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Archive for January 8th, 2009

Because the weather has been crappy and we’ve been on vacation the horse hasn’t got much exercise over the last month. With snow still on the ground at the new barn there is no hope for riding or longing him in the arena there. Also, when it’s pouring down rain there’s little enjoyment for either Cass or the horse to exercise outside. So, we take him to an indoor horse arena in North Saanich that allows drop-ins and that Cassie and Alli like. To do this requires hitching up the trailer, loading the horse and his gear, driving to the indoor (about a 30 minute drive), spending enough time exercising him there to make the trip worthwhile, driving him back to his barn, unloading him and putting him to bed, parking and unhitching the trailer, and finally making the drive back to our home.

Making this happen on a weeknight and not arriving back at the house after midnight requires some serious logistical focus. As well, strong efforts on behalf of me and Cass to work in parallel at some stages and as a team at others are mandatory so that neither of us becomes the rate determining step for long. We’ve learned to turn this weeknight effort around so that it is possible to leave the house at 5pm and arrive back at 8:30pm with the horse having had about 45 minutes of high quality exercise.

Last night was looking to be a routine operation of this sort but it started to go sideways in an upsetting way. Those of you who have experienced sailing with me will be familiar with my theory of cascading errors… that it’s important to take stock after an incident so that it doesn’t cascade into further mistakes due to the crew getting flustered and eventually lead to a catastrophe. Last night’s trailer parking episode can’t be called a catastrophe. No one was hurt and nothing was damaged except some poor innocent lawn that never hurt anyone in its life. But the situation certainly followed the “law of cascading errors”.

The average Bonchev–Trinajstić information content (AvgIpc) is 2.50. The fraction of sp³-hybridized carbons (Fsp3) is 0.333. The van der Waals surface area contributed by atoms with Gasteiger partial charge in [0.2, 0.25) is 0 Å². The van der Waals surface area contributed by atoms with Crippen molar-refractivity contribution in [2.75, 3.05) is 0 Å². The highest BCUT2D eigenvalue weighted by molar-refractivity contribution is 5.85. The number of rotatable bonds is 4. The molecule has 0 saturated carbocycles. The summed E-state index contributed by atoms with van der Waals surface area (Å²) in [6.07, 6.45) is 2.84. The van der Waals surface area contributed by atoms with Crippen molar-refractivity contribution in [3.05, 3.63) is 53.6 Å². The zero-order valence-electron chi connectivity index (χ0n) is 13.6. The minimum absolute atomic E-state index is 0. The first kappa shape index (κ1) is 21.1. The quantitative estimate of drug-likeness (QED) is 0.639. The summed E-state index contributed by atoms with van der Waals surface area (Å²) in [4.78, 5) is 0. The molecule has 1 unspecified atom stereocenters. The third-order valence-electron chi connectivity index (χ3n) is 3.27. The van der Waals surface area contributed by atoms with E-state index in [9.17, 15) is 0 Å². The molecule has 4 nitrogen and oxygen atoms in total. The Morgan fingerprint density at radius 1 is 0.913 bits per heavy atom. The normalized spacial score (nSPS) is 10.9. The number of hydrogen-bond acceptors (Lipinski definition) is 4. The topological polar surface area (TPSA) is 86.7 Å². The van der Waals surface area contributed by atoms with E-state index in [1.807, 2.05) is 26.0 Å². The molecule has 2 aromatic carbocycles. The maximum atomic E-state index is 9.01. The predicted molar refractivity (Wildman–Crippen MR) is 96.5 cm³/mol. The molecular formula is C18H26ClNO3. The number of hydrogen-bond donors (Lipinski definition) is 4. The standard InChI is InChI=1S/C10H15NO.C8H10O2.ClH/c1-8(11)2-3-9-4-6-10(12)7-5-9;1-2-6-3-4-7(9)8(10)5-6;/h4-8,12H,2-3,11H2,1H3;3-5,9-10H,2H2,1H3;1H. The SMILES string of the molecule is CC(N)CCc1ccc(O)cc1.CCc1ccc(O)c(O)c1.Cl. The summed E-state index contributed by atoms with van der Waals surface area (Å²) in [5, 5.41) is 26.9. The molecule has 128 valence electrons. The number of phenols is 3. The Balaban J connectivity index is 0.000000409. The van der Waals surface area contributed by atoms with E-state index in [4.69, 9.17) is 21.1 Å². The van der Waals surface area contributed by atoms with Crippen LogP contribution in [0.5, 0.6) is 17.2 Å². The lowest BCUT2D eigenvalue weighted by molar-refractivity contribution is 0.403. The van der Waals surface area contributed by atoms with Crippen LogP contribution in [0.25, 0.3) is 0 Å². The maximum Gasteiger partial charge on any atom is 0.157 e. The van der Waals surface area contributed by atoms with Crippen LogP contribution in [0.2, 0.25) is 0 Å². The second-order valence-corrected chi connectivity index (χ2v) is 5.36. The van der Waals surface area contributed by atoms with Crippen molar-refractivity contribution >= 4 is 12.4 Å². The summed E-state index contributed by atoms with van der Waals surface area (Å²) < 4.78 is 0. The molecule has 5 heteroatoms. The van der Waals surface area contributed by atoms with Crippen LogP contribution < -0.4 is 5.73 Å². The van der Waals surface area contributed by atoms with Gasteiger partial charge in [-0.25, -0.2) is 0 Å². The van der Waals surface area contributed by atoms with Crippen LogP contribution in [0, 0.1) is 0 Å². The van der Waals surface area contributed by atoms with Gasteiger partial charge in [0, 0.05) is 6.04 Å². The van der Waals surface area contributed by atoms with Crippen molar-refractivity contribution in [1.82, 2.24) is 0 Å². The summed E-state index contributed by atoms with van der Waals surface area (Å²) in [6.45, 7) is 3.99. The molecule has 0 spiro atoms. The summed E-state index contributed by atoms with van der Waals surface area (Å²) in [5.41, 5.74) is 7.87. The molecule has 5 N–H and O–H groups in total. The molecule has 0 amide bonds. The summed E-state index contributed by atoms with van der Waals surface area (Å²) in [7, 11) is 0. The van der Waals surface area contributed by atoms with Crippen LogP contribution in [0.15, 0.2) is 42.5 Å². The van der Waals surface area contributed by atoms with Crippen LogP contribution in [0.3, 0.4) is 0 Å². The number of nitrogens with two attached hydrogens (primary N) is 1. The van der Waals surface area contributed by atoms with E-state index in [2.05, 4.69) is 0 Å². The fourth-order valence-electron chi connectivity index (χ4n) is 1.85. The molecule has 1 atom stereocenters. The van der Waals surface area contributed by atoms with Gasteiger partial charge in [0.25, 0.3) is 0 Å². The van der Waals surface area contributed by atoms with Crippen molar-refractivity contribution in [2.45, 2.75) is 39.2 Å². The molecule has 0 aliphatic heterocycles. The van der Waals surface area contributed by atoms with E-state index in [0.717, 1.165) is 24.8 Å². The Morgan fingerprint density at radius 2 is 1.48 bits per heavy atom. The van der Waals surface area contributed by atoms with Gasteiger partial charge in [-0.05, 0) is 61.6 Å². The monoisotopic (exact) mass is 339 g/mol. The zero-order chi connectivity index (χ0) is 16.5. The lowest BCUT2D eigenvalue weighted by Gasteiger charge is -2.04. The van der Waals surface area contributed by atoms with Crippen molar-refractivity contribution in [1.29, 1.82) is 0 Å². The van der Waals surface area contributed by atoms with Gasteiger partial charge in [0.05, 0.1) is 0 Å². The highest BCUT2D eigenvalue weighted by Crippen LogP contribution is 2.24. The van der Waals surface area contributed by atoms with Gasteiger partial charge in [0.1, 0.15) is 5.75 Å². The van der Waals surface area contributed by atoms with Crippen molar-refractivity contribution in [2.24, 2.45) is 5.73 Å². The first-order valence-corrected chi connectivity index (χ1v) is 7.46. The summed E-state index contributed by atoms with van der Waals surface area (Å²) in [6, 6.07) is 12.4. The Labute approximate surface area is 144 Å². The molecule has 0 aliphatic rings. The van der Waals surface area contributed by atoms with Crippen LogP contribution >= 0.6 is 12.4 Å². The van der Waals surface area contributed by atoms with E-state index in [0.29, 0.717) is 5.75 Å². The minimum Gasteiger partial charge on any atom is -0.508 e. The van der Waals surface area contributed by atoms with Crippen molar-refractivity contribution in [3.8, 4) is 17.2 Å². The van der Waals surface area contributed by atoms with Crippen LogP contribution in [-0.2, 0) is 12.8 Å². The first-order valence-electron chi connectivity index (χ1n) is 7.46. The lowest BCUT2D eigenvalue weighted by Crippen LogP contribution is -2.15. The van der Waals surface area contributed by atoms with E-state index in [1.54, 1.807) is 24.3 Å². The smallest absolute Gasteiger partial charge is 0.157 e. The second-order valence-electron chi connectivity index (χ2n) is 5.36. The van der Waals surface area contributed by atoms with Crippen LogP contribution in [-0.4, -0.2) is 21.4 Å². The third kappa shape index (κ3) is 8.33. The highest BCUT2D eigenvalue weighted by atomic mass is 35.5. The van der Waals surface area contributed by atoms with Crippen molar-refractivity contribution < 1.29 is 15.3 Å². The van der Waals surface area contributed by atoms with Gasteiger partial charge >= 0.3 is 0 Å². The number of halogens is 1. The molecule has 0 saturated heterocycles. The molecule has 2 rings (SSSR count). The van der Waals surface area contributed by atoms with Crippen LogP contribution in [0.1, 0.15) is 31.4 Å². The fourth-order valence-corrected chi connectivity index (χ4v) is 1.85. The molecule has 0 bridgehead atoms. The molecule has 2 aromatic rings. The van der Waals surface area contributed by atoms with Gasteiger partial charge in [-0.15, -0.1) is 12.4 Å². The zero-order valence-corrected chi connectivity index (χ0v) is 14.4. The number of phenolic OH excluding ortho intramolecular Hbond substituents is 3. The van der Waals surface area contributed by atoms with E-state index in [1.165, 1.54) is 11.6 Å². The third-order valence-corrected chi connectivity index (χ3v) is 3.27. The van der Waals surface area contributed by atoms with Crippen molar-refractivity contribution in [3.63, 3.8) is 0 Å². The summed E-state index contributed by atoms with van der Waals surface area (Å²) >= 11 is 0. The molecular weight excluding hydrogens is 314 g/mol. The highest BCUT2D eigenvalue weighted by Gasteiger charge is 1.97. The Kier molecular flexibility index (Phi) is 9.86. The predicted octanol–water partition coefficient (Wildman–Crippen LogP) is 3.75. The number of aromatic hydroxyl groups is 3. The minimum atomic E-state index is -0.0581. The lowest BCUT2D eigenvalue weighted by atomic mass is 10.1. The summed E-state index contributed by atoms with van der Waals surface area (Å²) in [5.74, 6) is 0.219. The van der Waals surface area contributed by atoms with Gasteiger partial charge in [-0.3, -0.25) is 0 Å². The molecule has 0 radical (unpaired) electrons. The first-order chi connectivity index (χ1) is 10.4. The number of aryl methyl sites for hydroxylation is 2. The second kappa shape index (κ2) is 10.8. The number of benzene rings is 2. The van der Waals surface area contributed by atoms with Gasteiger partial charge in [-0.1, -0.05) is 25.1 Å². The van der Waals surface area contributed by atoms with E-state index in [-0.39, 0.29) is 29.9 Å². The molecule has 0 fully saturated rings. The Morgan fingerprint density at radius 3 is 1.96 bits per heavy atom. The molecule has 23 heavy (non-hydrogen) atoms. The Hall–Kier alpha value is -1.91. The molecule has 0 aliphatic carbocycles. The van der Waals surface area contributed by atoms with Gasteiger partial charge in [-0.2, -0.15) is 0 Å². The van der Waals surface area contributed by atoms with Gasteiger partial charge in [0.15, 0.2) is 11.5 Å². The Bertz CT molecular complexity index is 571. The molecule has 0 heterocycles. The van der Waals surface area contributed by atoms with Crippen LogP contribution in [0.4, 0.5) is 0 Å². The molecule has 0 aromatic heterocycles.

Firstly, it was raining hard and very dark. The truck’s mirrors were covered in drops, as were the trucks windows. We rolled them down so I could get a better view. The public road that I was trying back in from was restricted to one lane by the snow on either side so I didn’t have very good room to maneuver the truck and frankly I wasn’t sure exactly where the drop-off to the ditch was lurking. Cass got out to spot me but, in my defense (if I have any), it was difficult to see her in the mirrors or hear her over the rain and truck engine. I backed the trailer up putting it’s wheels through a soft spot that she had specifically warned me not to drive on and then hung the trailer up on a big mound of snow just behind it. Cass came up and gave me a well deserved blast of blue language. In the mean time a couple of cars had come up and were waiting (im)patiently for me to finish fucking up the lawn of the barn owners.

I spun the truck tires in the soft spot (grimace) trying to get the trailer moving and finally got the rig off the road enough to let the waiting cars go by. A quick survey revealed that the geometry of getting the trailer back in it’s spot given my current trajectory was hopeless so I pulled it back and forth a half dozen times getting more and more confused, doing more and more lawn damage and finally getting the stupid thing more or less reasonably parked. This was a big comedown for a fellow who had considered himself a pretty good trailer parker. <sigh>

I send the owners a grovelling email and I seem to be off the hook for now. C’est la vie.

“If at first you don’t succeed, put it in 4-wheel drive and go right over the crap that was in the way.” Demented Lumpy Truck Driver

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